Llibre de comptes de Jucef Zabara, col·lector del clavari de la comunitat jueva de Girona (1443)


  • Eduard Feliu


Although the years from 1420 to 1445 saw a wave of relative prosperity and calm, the first half of the 15th century was also a period of major decline for the Jewish community of Gerona. The slight general increase in prosperity must have brought about a degree of revival in the Jewish community, because in 1445 the perimeters of the Jewish quarter had to be extended, as “the said Jewish quarter is plainly no longer big enough to accommodate the Jewish community.” In 1449, there were around two-hundred Jews living in the Call.

The ordinances issued by the members of Gerons's city council in the year 1445 reveal what everyday life must have been like in the years immediately preceding that time. At the request of the Church, the city council stated in the ordinances of 28th April, 1445, that excessive familiarity and contact had come about between Christians and Jews, a state of affairs that must be prevented, since many Jewish practices were considered to pose a threat to the souls of Christians.  The city council issued various measures and prohibitions with a view to separating Jews and Christians in their daily lives. Needless to say, the ban prohibited things which, until that time, had been perfectly normal, particularly with regard to the contact between Jews and Christians, as can be seen from some of the entries in Jucef Zabara's accounts book.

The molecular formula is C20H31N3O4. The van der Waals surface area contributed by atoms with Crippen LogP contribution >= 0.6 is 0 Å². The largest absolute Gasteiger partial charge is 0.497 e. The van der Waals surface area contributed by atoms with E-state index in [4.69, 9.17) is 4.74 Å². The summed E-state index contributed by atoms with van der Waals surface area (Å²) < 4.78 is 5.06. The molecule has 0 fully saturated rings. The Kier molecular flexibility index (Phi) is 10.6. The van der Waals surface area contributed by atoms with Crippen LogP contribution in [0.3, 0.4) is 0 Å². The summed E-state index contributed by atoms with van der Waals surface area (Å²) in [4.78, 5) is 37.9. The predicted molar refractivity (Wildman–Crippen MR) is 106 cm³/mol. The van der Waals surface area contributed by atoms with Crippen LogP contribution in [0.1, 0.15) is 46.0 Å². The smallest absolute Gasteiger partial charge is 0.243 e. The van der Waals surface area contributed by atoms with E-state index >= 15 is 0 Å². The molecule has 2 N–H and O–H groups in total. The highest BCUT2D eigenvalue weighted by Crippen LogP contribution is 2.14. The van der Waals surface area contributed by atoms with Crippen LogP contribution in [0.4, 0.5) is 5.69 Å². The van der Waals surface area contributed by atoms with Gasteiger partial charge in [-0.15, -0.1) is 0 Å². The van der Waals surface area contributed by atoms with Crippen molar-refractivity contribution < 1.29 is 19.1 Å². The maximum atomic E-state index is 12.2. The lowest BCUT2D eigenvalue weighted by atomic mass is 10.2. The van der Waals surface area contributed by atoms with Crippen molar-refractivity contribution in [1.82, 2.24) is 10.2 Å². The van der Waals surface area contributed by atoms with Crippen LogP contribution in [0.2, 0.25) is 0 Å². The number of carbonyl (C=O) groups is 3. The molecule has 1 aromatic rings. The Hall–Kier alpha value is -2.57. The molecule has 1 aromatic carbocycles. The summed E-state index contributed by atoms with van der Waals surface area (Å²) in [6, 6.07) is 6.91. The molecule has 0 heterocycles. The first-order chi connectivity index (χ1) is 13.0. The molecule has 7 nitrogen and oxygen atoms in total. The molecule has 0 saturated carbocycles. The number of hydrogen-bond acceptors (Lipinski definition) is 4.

Various regests of documents relating to this Gerona family have been published, including two dating from 1438 and 1440, which make direct and explicit reference to Jucef Zabara, a tax collector and treasurer of the Jewish community of Gerona, who converted to Christianity on 22nd January, 1453, receiving the baptismal name of Joan-Narcis Sarriera. Despite the Romance form it takes in some transcriptions (Sa-Barra, Çabarra, etc.), Zabara is Semitic in origin. It is most likely related to the Arabic, even more probable when we take into account that the name Zabara has existed in the Arab world from ancient times, where it has been associated with major cultural, political and religious figures, particularly in the Yemen (the reader will recall that there were Jews in the Yemen as early as the early Middle Ages).

The article includes the transcription, translation and facsimile edition of the Llibre de comptes de Jucef Zabara (AHG, Notarial Gi 2,212),which recently came to light among a number of notarial protocols dating from 1445.

Appendix 1, written by Joan Ferrer i Costa, includes a number of philological observations as well as various morphological and semantic considerations regarding Catalan words used in the document.

Appendix II contains palaeographical notes on the origin of the Hebrew script used by Jucef ben Zabara, as well as on certain specific features.